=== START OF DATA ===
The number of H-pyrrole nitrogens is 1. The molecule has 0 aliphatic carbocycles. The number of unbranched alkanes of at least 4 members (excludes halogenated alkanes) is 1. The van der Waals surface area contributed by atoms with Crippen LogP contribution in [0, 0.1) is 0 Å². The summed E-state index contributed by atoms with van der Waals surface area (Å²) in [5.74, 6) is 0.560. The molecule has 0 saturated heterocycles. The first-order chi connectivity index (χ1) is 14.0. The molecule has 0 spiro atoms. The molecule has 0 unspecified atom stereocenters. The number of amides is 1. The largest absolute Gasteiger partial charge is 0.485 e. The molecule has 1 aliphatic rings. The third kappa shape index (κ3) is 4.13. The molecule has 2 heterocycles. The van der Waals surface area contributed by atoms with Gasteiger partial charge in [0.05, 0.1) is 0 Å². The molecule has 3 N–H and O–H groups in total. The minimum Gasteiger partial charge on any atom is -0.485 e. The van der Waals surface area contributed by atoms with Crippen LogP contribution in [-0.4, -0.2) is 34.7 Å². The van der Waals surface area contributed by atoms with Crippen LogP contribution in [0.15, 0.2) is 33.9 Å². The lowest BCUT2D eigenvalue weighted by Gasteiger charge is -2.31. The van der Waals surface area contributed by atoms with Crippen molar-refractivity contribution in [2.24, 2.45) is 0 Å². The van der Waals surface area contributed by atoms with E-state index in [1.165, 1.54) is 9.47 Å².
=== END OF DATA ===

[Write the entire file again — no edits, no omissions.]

The number of H-pyrrole nitrogens is 1. The molecule has 0 aliphatic carbocycles. The number of unbranched alkanes of at least 4 members (excludes halogenated alkanes) is 1. The van der Waals surface area contributed by atoms with Crippen LogP contribution in [0, 0.1) is 0 Å². The summed E-state index contributed by atoms with van der Waals surface area (Å²) in [5.74, 6) is 0.560. The molecule has 0 saturated heterocycles. The first-order chi connectivity index (χ1) is 14.0. The molecule has 0 spiro atoms. The molecule has 0 unspecified atom stereocenters. The number of amides is 1. The largest absolute Gasteiger partial charge is 0.485 e. The molecule has 1 aliphatic rings. The third kappa shape index (κ3) is 4.13. The molecule has 2 heterocycles. The van der Waals surface area contributed by atoms with Gasteiger partial charge in [0.05, 0.1) is 0 Å². The molecule has 3 N–H and O–H groups in total. The minimum Gasteiger partial charge on any atom is -0.485 e. The van der Waals surface area contributed by atoms with Crippen LogP contribution in [-0.4, -0.2) is 34.7 Å². The van der Waals surface area contributed by atoms with Crippen LogP contribution in [0.15, 0.2) is 33.9 Å². The lowest BCUT2D eigenvalue weighted by Gasteiger charge is -2.31. The van der Waals surface area contributed by atoms with Crippen molar-refractivity contribution in [2.24, 2.45) is 0 Å². The van der Waals surface area contributed by atoms with E-state index in [1.165, 1.54) is 9.47 Å².